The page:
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Love cheesesticks? Arancini are right up your alley

Julie Falsetti
For The York Dispatch

Thanks to the Saxon invasion of England in 1066, we now eat beef and pork rather than cow and pig. What better proof is needed that all food tastes better with a foreign name?

Even in the 21st century, French and Italian names lend certain cachet to any dish. No one is going to get excited about fried rice balls, but call them arancini (arr-an-CHEE-nee) and they fly off the menu.

Arancini are a popular snack food in Sicily. The name means “little orange” because of their appearance. Although eaten year-round, they are especially popular on Dec. 13, the Feast of St. Lucia.

During a wheat famine in the 17th century, the Sicilian people prayed to St. Lucia. She came to their aid by directing a shipment of grain to the harbor. In remembrance of the dire times of the past, the people “fast” by abstaining from bread and pasta. Instead, they feast on arancini.

Arancini are made with arborio rice cooked as if for risotto. The rice is then cooled completely and formed into balls with a filling inside. The rice balls can have various fillings, but I like to use mozzarella. Crispy on the outside and gooey on the inside, arancini can be thought of as the adult version of mozzarella sticks.

Arancini can be served as-is, but for a bit of pizzazz, I like to serve them with romesco sauce for dipping.


2 tablespoons butter

1 large onion, finely chopped

1 cup Arborio rice

21/2 cups stock or water, heated and kept warm

1 teaspoon salt

1/2 cup grated Parmesan cheese

3 ounces mozzarella, cut into 1/3-inch cubes

2 cups panko (Japanese breadcrumbs)

1/2 cup flour

2 large eggs, beaten

Vegetable oil for frying

Prepare the rice in the following manner. Heat the butter in a medium-size saucepan. Add the onions and cook until transparent, about 5 minutes. Add the rice and saute for a few minutes. Ladle in 1 cup warm stock, bring to a simmer, and cook, stirring often, until the liquid is absorbed. Ladle in another cup of stock and continue to cook, stirring yet again, until most of the liquid is absorbed. Add the final 1/2 cup stock and cook until the liquid is mostly absorbed. The rice should be well cooked but still have a bit of a bite. Remove from the heat and stir in the Parmesan cheese. Spread the rice on a tray to cool completely.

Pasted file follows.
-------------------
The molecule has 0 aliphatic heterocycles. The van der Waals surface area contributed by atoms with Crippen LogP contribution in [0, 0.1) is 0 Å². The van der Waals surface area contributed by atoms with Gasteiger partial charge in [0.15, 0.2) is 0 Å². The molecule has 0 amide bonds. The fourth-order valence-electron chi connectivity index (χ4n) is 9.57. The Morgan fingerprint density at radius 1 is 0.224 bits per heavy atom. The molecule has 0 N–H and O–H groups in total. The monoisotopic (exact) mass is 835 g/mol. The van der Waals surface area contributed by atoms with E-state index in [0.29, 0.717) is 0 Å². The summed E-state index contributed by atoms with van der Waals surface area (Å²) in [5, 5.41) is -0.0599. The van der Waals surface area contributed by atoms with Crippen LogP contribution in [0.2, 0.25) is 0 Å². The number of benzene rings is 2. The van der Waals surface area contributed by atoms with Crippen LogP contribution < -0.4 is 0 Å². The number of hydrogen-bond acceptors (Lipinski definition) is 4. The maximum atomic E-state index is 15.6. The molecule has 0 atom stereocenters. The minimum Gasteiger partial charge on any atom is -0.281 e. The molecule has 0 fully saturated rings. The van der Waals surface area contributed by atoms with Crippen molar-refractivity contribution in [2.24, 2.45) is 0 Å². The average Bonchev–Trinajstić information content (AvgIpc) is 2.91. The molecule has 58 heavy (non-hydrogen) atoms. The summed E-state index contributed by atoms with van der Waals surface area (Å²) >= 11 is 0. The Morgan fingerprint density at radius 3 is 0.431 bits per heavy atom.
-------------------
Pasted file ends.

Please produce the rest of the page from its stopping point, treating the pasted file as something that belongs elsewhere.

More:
To make the croquettes, using your hands, scoop up about 1/4 cup of the rice mixture and form into a patty. With your thumb, make a depression in the center and place a cube of mozzarella. Fold the rice over the cheese and roll into a ball. Continue until you have formed about 12 croquettes. When all the balls have been formed, place in the freezer for 10 minutes. This will make the breading step easier.

To bread, roll the balls first in flour, then in egg and finally in the panko. Pour the oil into a medium-size heavy pot to a depth of 2 inches. Heat over a medium-high flame until a thermometer registers 350 degrees. Carefully lower half of the rice balls into the oil with a slotted spoon and fry until golden brown, 6–8 minutes. Transfer to paper towels to drain. Repeat with remaining rice balls. Serve warm with sauce alongside.

Romesco Sauce

1 large roasted red bell pepper from a jar (or you can roast and peel your own)

1 garlic clove, smashed

1/2 cup slivered almonds, toasted

1/4 cup tomato purée

2 tablespoons chopped flat-leaf parsley

2 tablespoons sherry or red wine vinegar

1 teaspoon smoked paprika

1/2 teaspoon cayenne pepper

1 teaspoon salt

1/2 cup extra-virgin olive oil

Place first 8 ingredients in a food processor or blender and pulse until very finely chopped. With motor running, slowly add the oil and process until smooth.

— Julie Falsetti, a York native, comes from a long line of good cooks. Her column, From Scratch, runs twice monthly in The York Dispatch food section. Reach her with questions and comments at